Little Things You Can Do to Avoid Actually Having to Dust

published Aug 2, 2019
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Credit: Jessica Isaac

You’ve got a kitchen- and bathroom-cleaning routine down. And you’ve got smart systems in place for managing clutter. The only enemy of a clean home from here? It’s dust.

It feels like no matter what you do or how often you clean, there’s always a layer of dust waiting to settle on to every surface in your home. And that’s sort of what’s happening; dust is just a common byproduct of life. But contrary to popular belief, it’s not mostly dead skin — the majority of household dust comes from dirt, pollen and other outdoor particles. So it is preventable, if you’re smart about it.

How to Reduce the Amount of Dust at Home

Here’s how to keep dust from taking over your space with the least work possible, so you can skip dusting duties for a while.

1. Keep it outside.

Because most dust comes in from outdoors, a good defense is your best offense here. Keep windows and doors shut as much as possible. Commit to a no-shoes policy inside and get a good-quality doormat (like these from Etsy) to leave outside your main entrance.

2. Groom your pets in a clean space.

Regularly brushing (and even just petting) your furry friend produces errant hair and dust. If you regularly groom them outside, or in an easy-to-clean space like the bathroom, you can seriously cut down on your cleaning.

3. Pack up paper and fabrics.

Loose fibers from fabric and paper contribute to household dust, too. Avoid tossing clothes around the room as much as possible, and store any unused clothing or linens away in a storage box. Regularly recycle magazines, newspapers and cardboard boxes—or better yet, collect them outside if you have room, and break down boxes by the curb instead of in your dining room.

4. Change your sheets often.

Between the fabric fibers of your sheets and the skin particles from your body, your bed is a dust-generating machine. Keep sheets and bedding as clean as possible by washing sheets weekly, and cleaning your pillows (they can go in the washing machine!), comforter and mattress pads once a month, or at least every other month.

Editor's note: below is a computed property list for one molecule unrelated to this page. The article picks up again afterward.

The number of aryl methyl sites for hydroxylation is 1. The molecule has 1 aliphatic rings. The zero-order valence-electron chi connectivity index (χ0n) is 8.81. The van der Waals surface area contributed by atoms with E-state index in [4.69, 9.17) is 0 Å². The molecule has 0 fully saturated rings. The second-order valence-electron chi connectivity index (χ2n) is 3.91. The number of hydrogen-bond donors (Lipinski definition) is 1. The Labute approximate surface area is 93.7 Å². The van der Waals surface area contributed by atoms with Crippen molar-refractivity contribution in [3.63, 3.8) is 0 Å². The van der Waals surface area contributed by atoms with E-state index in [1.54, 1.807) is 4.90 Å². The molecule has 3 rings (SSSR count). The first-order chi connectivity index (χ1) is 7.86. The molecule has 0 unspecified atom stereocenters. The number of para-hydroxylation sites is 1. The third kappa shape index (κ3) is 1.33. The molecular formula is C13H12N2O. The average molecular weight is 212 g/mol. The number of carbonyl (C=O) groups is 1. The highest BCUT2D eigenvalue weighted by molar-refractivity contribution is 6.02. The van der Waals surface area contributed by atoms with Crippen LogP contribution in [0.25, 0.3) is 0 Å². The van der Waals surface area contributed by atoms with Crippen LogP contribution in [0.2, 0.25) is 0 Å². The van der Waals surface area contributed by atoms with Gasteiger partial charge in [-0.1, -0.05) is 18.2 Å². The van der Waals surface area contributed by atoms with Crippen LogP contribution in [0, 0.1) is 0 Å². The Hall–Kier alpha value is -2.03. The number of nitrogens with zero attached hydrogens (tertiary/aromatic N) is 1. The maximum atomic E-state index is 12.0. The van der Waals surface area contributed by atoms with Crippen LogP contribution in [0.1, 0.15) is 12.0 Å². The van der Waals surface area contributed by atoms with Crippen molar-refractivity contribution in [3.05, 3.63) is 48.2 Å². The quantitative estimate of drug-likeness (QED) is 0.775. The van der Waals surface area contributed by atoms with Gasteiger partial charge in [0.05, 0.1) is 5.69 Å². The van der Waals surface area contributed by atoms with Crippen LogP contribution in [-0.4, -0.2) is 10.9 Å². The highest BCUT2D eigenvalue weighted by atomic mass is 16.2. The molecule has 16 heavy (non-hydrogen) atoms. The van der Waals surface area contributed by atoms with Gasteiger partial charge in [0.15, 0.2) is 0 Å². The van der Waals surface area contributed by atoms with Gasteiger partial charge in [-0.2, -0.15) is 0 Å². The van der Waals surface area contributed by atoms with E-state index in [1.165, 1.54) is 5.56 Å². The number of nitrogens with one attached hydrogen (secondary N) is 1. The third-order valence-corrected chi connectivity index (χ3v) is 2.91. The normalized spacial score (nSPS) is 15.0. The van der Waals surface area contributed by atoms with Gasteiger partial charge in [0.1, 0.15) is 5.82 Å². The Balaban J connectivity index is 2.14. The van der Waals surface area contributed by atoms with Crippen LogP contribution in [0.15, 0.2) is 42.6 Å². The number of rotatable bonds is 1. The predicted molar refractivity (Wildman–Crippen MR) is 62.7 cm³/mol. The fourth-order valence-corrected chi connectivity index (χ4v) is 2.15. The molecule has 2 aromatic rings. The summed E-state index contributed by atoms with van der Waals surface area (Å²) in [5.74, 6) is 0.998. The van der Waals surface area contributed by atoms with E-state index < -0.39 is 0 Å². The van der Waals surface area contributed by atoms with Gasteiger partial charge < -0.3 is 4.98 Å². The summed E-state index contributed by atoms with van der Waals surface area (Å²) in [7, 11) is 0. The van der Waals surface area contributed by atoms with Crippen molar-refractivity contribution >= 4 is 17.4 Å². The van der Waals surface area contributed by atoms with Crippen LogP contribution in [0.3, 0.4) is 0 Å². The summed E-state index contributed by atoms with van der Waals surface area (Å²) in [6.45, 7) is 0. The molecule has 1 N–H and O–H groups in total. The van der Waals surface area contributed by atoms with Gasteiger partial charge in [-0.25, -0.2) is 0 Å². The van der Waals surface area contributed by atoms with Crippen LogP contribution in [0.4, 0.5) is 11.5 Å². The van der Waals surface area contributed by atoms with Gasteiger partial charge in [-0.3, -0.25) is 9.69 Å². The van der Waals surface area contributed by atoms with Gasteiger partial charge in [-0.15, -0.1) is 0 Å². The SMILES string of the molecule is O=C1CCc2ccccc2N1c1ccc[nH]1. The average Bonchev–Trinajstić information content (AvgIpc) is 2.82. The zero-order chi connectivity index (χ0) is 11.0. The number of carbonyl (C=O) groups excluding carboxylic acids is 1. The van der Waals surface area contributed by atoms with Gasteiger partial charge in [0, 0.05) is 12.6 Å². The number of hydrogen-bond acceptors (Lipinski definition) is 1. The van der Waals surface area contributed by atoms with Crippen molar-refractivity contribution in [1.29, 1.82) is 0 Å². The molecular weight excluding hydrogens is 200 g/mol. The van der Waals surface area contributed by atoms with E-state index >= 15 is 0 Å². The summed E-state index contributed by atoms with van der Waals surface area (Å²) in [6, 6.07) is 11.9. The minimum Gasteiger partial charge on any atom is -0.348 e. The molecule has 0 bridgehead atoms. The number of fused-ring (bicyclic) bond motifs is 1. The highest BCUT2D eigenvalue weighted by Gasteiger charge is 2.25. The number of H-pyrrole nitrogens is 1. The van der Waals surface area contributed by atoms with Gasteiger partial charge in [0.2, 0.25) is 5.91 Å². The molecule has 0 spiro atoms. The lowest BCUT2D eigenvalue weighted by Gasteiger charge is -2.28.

5. Use a vacuum with a HEPA filter.

When you actually do need to clean, don’t make the job worse. A vacuum with a HEPA or high-efficiency particulate air filter will safely trap dust and other allergens inside the machine and keep them from being released back into the air.

6. Get an air purifier.

There are machines designed to collect and trap dust—basically doing your work for you. Make sure your purifier (like your vacuum) has a HEPA filter, and place it near the door or window for optimal dust-dodging action. The Wirecutter recommends this Coway air purifier—it was able to reduce airborne particulate pollution by an average of 85 percent in their tests.

(Image credit: Joe Lingeman)

How to Make Dusting Less Work

When you finally do need to dust, here are some smart tricks to make the work go a little easier.

1. Line tall surfaces with newspaper.

Hard-to-reach spots — like tall bookshelves and the tops of your kitchen cabinets — are a pain to dust. So don’t. Line the spot with newspaper and recycle and replace it every so often.

2. De-clutter and cut back on fabrics.

Pretty simple stuff: The more trinkets and knick-knacks you have around, the harder it’s going to be to dust them. So declutter as much as you can if your goal is to avoid dusting. You should also limit your textiles (think: blankets and throw pillows on the sofa) to only what’s necessary, since fabrics not only trap dust, but they can produce it as well.

3. Dust your blinds with a sock.

Slip a sock over your hand and use your fingers to get into the grooves of your horizontal blinds. You’ll be surprised at how much dust you’ll be able to reach, fast.

4. Use a dryer sheet to dust your baseboards.

Dryer sheets (new or used) collect dust better than a cloth. Run one along your baseboards and see for yourself how quickly it attracts dust particles.

5. Run a lint roller over lampshades and curtains.

A lint roller, just like the kind you use on your clothes, removes dust and dirt from any other fabric just as well.

This post originally ran on Apartment Therapy. See it there: 11 Things You Can Do to Avoid Actually Needing to Dust